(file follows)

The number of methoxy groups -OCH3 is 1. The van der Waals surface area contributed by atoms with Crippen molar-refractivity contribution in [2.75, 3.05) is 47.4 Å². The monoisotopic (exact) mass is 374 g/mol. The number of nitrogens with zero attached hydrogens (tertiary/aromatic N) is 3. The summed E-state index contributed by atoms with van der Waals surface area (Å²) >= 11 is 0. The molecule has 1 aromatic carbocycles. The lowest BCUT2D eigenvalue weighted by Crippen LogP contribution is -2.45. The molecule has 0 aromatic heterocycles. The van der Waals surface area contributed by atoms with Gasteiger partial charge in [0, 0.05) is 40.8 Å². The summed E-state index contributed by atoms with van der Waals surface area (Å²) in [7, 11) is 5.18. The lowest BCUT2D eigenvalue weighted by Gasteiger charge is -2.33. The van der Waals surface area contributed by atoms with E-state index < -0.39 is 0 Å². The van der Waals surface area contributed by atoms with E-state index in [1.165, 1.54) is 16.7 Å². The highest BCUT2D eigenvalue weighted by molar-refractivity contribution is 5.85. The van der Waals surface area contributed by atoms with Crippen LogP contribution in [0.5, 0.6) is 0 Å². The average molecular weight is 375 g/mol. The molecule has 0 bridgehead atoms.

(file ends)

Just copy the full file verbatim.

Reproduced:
The number of methoxy groups -OCH3 is 1. The van der Waals surface area contributed by atoms with Crippen molar-refractivity contribution in [2.75, 3.05) is 47.4 Å². The monoisotopic (exact) mass is 374 g/mol. The number of nitrogens with zero attached hydrogens (tertiary/aromatic N) is 3. The summed E-state index contributed by atoms with van der Waals surface area (Å²) >= 11 is 0. The molecule has 1 aromatic carbocycles. The lowest BCUT2D eigenvalue weighted by Crippen LogP contribution is -2.45. The molecule has 0 aromatic heterocycles. The van der Waals surface area contributed by atoms with Gasteiger partial charge in [0, 0.05) is 40.8 Å². The summed E-state index contributed by atoms with van der Waals surface area (Å²) in [7, 11) is 5.18. The lowest BCUT2D eigenvalue weighted by Gasteiger charge is -2.33. The van der Waals surface area contributed by atoms with E-state index < -0.39 is 0 Å². The van der Waals surface area contributed by atoms with E-state index in [1.165, 1.54) is 16.7 Å². The highest BCUT2D eigenvalue weighted by molar-refractivity contribution is 5.85. The van der Waals surface area contributed by atoms with Crippen LogP contribution in [0.5, 0.6) is 0 Å². The average molecular weight is 375 g/mol. The molecule has 0 bridgehead atoms.